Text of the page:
Can anyone help with the following?

Prove that G cannot have a subgroup H with the order of H=n-1, where the order of G=n, and n is greater than 2.

Thanks!

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- Mar 3rd 2010, 04:26 AMmarchesabstract algebra proof
Can anyone help with the following?

Prove that G cannot have a subgroup H with the order of H=n-1, where the order of G=n, and n is greater than 2.

Thanks! - Mar 3rd 2010, 04:53 AMtonio
- Mar 3rd 2010, 05:34 AMmarches
Thanks, but can't use Lagrange's...not to mention, G and H are infinite--I think Lagrange applies to finite groups. Any other suggestions?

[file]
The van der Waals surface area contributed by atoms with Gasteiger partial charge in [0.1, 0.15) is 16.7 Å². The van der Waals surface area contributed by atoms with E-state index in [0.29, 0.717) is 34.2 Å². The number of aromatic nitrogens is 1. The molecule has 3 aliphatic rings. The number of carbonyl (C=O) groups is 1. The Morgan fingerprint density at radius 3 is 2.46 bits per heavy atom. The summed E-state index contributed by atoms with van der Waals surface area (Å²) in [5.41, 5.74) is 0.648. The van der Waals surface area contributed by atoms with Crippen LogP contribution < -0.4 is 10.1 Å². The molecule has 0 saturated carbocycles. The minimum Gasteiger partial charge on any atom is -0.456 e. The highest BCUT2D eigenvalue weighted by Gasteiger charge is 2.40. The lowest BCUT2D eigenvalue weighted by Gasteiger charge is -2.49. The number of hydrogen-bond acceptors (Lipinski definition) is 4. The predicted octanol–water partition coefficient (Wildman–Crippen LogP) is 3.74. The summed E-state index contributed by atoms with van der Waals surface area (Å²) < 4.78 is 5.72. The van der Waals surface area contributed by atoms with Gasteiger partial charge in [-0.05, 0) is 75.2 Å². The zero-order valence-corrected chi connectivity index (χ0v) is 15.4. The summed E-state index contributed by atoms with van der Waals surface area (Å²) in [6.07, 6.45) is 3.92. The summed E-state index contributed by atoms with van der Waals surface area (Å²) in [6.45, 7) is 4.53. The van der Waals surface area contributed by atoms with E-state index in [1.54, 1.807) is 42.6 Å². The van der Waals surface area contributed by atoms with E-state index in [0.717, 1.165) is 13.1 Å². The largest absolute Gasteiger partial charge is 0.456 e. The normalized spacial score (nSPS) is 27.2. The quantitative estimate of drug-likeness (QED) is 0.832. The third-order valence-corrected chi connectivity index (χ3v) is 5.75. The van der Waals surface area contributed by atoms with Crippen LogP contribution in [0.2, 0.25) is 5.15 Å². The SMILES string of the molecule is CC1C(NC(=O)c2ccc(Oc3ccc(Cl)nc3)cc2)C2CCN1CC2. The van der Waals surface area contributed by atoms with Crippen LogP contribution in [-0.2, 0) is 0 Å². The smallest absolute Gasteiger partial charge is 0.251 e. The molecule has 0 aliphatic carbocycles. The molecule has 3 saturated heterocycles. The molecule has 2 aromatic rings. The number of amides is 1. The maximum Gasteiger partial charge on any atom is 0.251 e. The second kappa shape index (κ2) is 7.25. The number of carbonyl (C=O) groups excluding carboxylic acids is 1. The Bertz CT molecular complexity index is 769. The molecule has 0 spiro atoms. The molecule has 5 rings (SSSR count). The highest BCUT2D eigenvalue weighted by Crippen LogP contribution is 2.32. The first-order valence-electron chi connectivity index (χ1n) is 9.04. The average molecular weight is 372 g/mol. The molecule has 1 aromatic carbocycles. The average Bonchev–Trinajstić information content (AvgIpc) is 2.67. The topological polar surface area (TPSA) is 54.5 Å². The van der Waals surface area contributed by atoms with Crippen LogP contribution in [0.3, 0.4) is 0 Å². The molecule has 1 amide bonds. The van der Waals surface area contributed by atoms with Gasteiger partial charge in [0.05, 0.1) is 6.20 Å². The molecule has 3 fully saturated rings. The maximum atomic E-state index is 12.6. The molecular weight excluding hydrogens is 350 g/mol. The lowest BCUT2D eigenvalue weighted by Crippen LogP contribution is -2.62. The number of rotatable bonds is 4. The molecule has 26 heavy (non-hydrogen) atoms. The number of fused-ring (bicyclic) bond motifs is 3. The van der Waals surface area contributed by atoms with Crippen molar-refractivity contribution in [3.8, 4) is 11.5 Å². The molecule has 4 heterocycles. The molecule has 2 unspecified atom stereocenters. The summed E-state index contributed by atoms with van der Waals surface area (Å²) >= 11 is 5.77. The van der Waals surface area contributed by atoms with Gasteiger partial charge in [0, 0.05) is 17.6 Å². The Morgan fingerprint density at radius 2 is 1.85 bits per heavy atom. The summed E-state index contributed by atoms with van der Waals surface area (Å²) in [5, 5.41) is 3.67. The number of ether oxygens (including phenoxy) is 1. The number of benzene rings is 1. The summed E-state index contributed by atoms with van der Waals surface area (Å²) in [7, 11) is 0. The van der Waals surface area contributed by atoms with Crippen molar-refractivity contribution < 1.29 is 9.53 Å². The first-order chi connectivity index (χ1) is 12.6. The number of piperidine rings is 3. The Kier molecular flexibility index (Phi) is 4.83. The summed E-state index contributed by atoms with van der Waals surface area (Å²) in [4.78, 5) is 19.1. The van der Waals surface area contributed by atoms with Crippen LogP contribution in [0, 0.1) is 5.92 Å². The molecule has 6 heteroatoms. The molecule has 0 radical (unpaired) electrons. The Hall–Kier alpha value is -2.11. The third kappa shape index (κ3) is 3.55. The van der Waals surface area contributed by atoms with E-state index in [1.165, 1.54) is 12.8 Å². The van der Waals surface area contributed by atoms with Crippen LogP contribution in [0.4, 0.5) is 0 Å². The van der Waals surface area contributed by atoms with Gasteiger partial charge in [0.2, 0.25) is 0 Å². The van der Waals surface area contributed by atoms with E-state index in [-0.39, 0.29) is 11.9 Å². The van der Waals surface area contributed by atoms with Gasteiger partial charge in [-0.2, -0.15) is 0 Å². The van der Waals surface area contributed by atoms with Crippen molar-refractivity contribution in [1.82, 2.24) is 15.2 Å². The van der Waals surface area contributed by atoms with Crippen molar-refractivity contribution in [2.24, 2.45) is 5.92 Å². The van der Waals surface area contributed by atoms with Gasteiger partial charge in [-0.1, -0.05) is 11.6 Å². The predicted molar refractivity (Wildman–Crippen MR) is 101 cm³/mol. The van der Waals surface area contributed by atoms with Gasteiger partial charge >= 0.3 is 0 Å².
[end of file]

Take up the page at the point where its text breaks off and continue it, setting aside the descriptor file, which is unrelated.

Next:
- Mar 3rd 2010, 06:17 AMtonio
- Mar 3rd 2010, 06:27 AMmarches
oops--Right,right, I was thinking the n>2 thing was implying infinite order. But still, we were told not to use Lagrange's. Any other ideas?

- Mar 3rd 2010, 07:23 AMDrexel28
We have that $\displaystyle G-H=\{m\}$. Now, clearly $\displaystyle m\ne e$. Now, since $\displaystyle n>2$ we see that $\displaystyle |H|>1$ and so there exists some $\displaystyle h\in H-\{e\}$. Clearly $\displaystyle mh\in G$ but $\displaystyle mh\notin H$ since if it were we'd have that $\displaystyle mh=h',\text{ }h'\in H$ and so $\displaystyle m=h'h^{-1}\implies m\in H$. Thus, $\displaystyle mh\notin H\implies mh=m\implies h=e$. This contradicts our choice of $\displaystyle h$. The conclusion follows.